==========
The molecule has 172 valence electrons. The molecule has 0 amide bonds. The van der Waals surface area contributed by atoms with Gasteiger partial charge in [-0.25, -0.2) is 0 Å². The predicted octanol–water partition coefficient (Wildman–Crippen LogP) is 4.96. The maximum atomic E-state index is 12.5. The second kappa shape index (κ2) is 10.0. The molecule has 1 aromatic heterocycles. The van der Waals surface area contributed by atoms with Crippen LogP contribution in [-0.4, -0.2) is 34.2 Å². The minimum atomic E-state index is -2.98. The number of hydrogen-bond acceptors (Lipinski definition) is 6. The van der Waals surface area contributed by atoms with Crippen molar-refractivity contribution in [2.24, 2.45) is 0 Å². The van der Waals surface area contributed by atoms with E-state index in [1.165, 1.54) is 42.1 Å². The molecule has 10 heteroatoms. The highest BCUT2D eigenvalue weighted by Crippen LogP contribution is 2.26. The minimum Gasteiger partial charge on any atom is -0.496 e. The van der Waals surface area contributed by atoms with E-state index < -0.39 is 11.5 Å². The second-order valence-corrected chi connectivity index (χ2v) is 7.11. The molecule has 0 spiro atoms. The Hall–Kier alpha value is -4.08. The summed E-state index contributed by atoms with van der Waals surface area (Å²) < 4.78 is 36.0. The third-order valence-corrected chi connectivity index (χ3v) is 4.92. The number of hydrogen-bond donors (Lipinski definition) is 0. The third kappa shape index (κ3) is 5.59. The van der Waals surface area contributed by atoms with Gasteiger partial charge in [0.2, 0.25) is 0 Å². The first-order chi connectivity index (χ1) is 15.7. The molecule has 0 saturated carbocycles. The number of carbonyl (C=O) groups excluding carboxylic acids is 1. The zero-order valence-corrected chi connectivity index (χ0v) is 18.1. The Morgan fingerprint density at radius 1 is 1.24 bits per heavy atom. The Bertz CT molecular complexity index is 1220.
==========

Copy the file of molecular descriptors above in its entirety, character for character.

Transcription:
The molecule has 172 valence electrons. The molecule has 0 amide bonds. The van der Waals surface area contributed by atoms with Gasteiger partial charge in [-0.25, -0.2) is 0 Å². The predicted octanol–water partition coefficient (Wildman–Crippen LogP) is 4.96. The maximum atomic E-state index is 12.5. The second kappa shape index (κ2) is 10.0. The molecule has 1 aromatic heterocycles. The van der Waals surface area contributed by atoms with Crippen LogP contribution in [-0.4, -0.2) is 34.2 Å². The minimum atomic E-state index is -2.98. The number of hydrogen-bond acceptors (Lipinski definition) is 6. The van der Waals surface area contributed by atoms with Crippen molar-refractivity contribution in [2.24, 2.45) is 0 Å². The van der Waals surface area contributed by atoms with E-state index in [1.165, 1.54) is 42.1 Å². The molecule has 10 heteroatoms. The highest BCUT2D eigenvalue weighted by Crippen LogP contribution is 2.26. The minimum Gasteiger partial charge on any atom is -0.496 e. The van der Waals surface area contributed by atoms with E-state index < -0.39 is 11.5 Å². The second-order valence-corrected chi connectivity index (χ2v) is 7.11. The molecule has 0 spiro atoms. The Hall–Kier alpha value is -4.08. The summed E-state index contributed by atoms with van der Waals surface area (Å²) < 4.78 is 36.0. The third-order valence-corrected chi connectivity index (χ3v) is 4.92. The number of hydrogen-bond donors (Lipinski definition) is 0. The third kappa shape index (κ3) is 5.59. The van der Waals surface area contributed by atoms with Gasteiger partial charge in [0.2, 0.25) is 0 Å². The first-order chi connectivity index (χ1) is 15.7. The molecule has 0 saturated carbocycles. The number of carbonyl (C=O) groups excluding carboxylic acids is 1. The zero-order valence-corrected chi connectivity index (χ0v) is 18.1. The Morgan fingerprint density at radius 1 is 1.24 bits per heavy atom. The Bertz CT molecular complexity index is 1220.